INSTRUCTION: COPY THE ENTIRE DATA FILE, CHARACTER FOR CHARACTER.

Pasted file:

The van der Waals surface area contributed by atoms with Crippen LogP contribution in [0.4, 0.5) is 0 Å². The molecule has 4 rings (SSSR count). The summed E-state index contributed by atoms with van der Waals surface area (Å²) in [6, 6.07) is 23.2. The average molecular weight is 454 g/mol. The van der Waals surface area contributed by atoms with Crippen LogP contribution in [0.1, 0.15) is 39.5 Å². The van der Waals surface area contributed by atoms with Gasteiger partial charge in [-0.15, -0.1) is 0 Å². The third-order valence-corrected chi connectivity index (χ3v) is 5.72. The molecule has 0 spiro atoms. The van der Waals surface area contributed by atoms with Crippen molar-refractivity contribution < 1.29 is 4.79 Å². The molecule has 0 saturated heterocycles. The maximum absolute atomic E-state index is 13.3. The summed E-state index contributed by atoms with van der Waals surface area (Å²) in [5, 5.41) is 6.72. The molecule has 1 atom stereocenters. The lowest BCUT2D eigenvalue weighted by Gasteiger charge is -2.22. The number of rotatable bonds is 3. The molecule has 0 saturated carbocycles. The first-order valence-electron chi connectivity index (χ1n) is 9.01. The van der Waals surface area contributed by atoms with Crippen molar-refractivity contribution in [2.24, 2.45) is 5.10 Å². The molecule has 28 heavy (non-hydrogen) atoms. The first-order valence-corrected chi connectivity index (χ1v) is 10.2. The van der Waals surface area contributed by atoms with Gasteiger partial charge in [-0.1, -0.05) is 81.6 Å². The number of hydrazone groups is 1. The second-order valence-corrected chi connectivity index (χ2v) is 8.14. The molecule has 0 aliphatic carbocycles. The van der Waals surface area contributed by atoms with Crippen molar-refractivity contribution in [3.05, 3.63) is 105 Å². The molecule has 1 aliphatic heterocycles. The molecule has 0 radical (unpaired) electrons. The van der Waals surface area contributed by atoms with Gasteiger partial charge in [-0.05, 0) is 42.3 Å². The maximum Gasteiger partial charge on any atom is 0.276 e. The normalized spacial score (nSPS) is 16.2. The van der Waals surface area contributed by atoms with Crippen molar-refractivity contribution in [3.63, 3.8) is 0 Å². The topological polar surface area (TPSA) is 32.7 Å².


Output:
The van der Waals surface area contributed by atoms with Crippen LogP contribution in [0.4, 0.5) is 0 Å². The molecule has 4 rings (SSSR count). The summed E-state index contributed by atoms with van der Waals surface area (Å²) in [6, 6.07) is 23.2. The average molecular weight is 454 g/mol. The van der Waals surface area contributed by atoms with Crippen LogP contribution in [0.1, 0.15) is 39.5 Å². The van der Waals surface area contributed by atoms with Gasteiger partial charge in [-0.15, -0.1) is 0 Å². The third-order valence-corrected chi connectivity index (χ3v) is 5.72. The molecule has 0 spiro atoms. The van der Waals surface area contributed by atoms with Crippen molar-refractivity contribution < 1.29 is 4.79 Å². The molecule has 0 saturated heterocycles. The maximum absolute atomic E-state index is 13.3. The summed E-state index contributed by atoms with van der Waals surface area (Å²) in [5, 5.41) is 6.72. The molecule has 1 atom stereocenters. The lowest BCUT2D eigenvalue weighted by Gasteiger charge is -2.22. The number of rotatable bonds is 3. The molecule has 0 saturated carbocycles. The first-order valence-electron chi connectivity index (χ1n) is 9.01. The van der Waals surface area contributed by atoms with Crippen molar-refractivity contribution in [2.24, 2.45) is 5.10 Å². The molecule has 28 heavy (non-hydrogen) atoms. The first-order valence-corrected chi connectivity index (χ1v) is 10.2. The van der Waals surface area contributed by atoms with Gasteiger partial charge in [-0.1, -0.05) is 81.6 Å². The number of hydrazone groups is 1. The second-order valence-corrected chi connectivity index (χ2v) is 8.14. The molecule has 0 aliphatic carbocycles. The van der Waals surface area contributed by atoms with Crippen molar-refractivity contribution in [3.05, 3.63) is 105 Å². The molecule has 1 aliphatic heterocycles. The molecule has 0 radical (unpaired) electrons. The van der Waals surface area contributed by atoms with Gasteiger partial charge in [-0.05, 0) is 42.3 Å². The maximum Gasteiger partial charge on any atom is 0.276 e. The normalized spacial score (nSPS) is 16.2. The van der Waals surface area contributed by atoms with Crippen molar-refractivity contribution in [3.63, 3.8) is 0 Å². The topological polar surface area (TPSA) is 32.7 Å².